When Hope and I decided to get married, we had an expectation that it would take plenty of time for our family to be “crocheted” together. In a step/blended family situation, the tendency is to try to put it all together overnight. That puts so much pressure on the individuals in the family that no patterns have time to emerge. Everyone is simply reacting or trying to keep the peace. Our approach hasn’t changed from Day 1, and now we’re starting to experience the fruit from this patience. This doesn’t mean that we’re without conflict and that everything is smooth sailing. This doesn’t mean that we won’t have tough days ahead, especially as our three sons transform into those monsters known as teenagers. What it means is that instead of reacting only to situations and circumstances, you go further into what is happening. Is there a deeper pattern as to why this happened? Does that pattern need to be changed for the family to be healthy? You have to allow the tapestry to be woven slowly as everyone adjusts.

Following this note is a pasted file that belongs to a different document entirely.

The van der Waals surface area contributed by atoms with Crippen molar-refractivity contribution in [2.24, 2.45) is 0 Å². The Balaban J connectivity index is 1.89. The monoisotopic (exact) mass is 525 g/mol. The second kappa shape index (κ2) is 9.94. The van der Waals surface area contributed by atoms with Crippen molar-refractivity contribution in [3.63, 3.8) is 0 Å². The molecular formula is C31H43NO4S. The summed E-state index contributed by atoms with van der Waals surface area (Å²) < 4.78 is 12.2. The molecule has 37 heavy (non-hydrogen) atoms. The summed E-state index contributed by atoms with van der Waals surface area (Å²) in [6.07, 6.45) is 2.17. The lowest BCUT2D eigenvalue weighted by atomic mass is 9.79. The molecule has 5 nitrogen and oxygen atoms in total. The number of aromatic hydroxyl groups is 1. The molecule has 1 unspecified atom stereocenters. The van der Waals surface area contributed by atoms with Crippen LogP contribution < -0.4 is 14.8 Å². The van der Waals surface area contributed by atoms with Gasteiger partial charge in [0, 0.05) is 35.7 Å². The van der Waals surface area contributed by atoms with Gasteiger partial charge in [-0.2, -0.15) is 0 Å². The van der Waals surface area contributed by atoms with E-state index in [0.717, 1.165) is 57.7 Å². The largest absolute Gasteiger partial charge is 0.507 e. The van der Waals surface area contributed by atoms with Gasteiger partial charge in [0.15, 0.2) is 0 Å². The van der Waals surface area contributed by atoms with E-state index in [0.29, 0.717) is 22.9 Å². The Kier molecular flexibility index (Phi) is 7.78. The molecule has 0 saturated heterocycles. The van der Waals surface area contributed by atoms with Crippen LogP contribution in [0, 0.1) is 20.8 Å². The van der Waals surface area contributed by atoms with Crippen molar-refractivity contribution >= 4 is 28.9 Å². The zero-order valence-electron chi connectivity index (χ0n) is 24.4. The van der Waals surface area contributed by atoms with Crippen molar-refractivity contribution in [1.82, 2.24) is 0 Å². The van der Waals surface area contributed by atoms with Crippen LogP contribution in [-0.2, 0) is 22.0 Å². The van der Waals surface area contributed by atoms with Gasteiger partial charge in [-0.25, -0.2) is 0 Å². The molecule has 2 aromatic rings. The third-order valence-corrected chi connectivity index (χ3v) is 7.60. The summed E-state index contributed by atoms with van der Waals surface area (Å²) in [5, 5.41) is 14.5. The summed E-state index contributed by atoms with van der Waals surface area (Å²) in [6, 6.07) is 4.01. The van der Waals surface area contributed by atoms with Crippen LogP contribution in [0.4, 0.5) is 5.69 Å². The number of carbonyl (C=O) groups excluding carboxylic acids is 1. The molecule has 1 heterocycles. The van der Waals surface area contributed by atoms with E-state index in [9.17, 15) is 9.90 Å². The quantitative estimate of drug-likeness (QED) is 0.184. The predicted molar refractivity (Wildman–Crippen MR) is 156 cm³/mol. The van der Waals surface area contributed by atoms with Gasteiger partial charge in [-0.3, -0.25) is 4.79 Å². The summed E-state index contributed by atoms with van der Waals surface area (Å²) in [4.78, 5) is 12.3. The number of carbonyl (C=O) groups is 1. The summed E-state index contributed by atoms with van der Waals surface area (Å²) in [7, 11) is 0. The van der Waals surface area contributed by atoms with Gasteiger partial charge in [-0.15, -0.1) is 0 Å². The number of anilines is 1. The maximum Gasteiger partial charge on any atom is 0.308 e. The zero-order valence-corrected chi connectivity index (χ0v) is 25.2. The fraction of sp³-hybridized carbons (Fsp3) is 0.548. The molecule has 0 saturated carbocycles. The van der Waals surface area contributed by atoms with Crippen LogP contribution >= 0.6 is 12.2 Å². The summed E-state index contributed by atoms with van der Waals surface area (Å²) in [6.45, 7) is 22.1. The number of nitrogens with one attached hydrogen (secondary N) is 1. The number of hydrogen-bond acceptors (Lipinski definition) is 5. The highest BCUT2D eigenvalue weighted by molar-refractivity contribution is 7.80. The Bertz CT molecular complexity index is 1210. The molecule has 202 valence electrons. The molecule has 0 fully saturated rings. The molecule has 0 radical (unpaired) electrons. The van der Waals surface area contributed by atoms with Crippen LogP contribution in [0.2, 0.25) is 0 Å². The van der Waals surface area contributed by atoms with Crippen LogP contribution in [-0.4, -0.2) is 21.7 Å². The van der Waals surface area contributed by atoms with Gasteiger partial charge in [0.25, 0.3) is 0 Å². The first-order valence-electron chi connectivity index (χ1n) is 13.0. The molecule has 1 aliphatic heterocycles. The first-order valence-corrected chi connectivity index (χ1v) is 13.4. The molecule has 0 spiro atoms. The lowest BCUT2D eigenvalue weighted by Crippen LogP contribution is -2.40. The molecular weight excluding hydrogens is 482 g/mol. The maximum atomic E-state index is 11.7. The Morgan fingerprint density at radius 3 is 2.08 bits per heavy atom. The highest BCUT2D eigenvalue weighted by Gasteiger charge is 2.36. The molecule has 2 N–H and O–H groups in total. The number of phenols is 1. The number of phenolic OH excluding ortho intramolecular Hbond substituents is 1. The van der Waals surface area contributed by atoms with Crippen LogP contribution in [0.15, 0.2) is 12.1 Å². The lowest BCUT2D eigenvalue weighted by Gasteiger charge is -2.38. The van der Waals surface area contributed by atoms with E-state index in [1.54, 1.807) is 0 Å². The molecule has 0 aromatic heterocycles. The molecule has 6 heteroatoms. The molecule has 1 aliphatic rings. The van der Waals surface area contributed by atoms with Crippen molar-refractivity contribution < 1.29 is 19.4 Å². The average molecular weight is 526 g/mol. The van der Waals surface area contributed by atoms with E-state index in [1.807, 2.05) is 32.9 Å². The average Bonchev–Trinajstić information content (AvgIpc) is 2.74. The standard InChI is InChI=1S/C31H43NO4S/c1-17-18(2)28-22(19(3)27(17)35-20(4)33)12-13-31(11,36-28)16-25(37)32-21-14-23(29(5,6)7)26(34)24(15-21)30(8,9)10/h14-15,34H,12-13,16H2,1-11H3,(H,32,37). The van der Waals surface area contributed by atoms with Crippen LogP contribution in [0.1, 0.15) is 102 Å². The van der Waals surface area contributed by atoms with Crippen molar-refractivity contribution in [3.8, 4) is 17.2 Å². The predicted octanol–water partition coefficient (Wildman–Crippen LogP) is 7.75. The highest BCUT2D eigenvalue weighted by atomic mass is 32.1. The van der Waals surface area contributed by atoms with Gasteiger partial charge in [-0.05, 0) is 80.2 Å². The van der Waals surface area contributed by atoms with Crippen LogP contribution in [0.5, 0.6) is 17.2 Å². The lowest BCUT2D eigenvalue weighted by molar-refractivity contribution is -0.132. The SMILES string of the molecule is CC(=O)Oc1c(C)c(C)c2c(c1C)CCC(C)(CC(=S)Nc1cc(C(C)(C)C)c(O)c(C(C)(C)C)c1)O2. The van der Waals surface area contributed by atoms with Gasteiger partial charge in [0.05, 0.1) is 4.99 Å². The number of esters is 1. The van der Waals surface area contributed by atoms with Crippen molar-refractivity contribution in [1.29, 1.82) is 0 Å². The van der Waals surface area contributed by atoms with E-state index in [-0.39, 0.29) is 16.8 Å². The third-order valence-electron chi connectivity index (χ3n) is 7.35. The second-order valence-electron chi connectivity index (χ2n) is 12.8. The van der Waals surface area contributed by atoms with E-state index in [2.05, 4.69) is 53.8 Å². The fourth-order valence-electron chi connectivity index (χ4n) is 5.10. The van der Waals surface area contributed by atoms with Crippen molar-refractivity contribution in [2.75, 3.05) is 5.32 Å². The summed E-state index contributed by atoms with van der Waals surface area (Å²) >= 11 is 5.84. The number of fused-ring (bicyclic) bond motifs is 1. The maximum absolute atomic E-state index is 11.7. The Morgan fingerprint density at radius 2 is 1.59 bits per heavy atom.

Take a look at your life and your family today and see if you can identify the patterns. Look for the good ones and the bad ones. Look for the ones that you want to change. It might be as simple as changing your diet & exercise plan, or choosing to stop watching or listening to things that are preventing growth in your life. Or it could be as big as making the choice to not be an addict anymore. If your marriage is going well, or going not-so-well, know that it isn’t circumstances that have caused that. It’s the patterns. Sew the good ones into the pattern of your life and tear out the bad ones. Then wait for the change to happen.